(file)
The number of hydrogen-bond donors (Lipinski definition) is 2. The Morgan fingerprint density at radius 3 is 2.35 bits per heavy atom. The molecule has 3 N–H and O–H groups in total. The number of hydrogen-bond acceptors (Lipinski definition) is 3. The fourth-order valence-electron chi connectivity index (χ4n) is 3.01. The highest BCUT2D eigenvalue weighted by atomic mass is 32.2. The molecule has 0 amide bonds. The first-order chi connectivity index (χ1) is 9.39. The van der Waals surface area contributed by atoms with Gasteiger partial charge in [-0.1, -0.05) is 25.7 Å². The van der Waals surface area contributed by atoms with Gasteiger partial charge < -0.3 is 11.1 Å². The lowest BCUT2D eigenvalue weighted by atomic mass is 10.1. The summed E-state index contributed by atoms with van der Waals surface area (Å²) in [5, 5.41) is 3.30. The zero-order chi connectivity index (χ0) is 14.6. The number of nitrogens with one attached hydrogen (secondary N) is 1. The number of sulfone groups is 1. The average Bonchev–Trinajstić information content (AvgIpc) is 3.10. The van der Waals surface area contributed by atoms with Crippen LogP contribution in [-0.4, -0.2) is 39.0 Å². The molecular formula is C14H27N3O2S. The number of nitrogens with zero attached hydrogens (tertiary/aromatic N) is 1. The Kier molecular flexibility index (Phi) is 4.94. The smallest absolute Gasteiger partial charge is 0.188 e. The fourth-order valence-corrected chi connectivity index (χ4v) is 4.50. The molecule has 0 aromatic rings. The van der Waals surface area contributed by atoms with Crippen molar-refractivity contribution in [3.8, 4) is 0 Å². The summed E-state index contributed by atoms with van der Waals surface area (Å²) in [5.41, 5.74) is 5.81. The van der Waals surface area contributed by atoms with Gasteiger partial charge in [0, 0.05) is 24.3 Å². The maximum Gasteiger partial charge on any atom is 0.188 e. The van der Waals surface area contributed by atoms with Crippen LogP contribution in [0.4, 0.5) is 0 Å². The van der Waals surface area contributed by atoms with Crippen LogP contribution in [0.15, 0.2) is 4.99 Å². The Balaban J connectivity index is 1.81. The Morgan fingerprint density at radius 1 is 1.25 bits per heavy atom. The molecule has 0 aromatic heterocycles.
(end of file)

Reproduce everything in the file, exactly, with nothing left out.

The number of hydrogen-bond donors (Lipinski definition) is 2. The Morgan fingerprint density at radius 3 is 2.35 bits per heavy atom. The molecule has 3 N–H and O–H groups in total. The number of hydrogen-bond acceptors (Lipinski definition) is 3. The fourth-order valence-electron chi connectivity index (χ4n) is 3.01. The highest BCUT2D eigenvalue weighted by atomic mass is 32.2. The molecule has 0 amide bonds. The first-order chi connectivity index (χ1) is 9.39. The van der Waals surface area contributed by atoms with Gasteiger partial charge in [-0.1, -0.05) is 25.7 Å². The van der Waals surface area contributed by atoms with Gasteiger partial charge < -0.3 is 11.1 Å². The lowest BCUT2D eigenvalue weighted by atomic mass is 10.1. The summed E-state index contributed by atoms with van der Waals surface area (Å²) in [5, 5.41) is 3.30. The zero-order chi connectivity index (χ0) is 14.6. The number of nitrogens with one attached hydrogen (secondary N) is 1. The number of sulfone groups is 1. The average Bonchev–Trinajstić information content (AvgIpc) is 3.10. The van der Waals surface area contributed by atoms with Crippen LogP contribution in [-0.4, -0.2) is 39.0 Å². The molecular formula is C14H27N3O2S. The number of nitrogens with zero attached hydrogens (tertiary/aromatic N) is 1. The Kier molecular flexibility index (Phi) is 4.94. The smallest absolute Gasteiger partial charge is 0.188 e. The fourth-order valence-corrected chi connectivity index (χ4v) is 4.50. The molecule has 0 aromatic rings. The van der Waals surface area contributed by atoms with Crippen molar-refractivity contribution in [3.8, 4) is 0 Å². The summed E-state index contributed by atoms with van der Waals surface area (Å²) in [5.41, 5.74) is 5.81. The van der Waals surface area contributed by atoms with Gasteiger partial charge in [0, 0.05) is 24.3 Å². The maximum Gasteiger partial charge on any atom is 0.188 e. The van der Waals surface area contributed by atoms with Crippen LogP contribution in [0.4, 0.5) is 0 Å². The van der Waals surface area contributed by atoms with Crippen LogP contribution in [0.15, 0.2) is 4.99 Å². The Balaban J connectivity index is 1.81. The Morgan fingerprint density at radius 1 is 1.25 bits per heavy atom. The molecule has 0 aromatic heterocycles.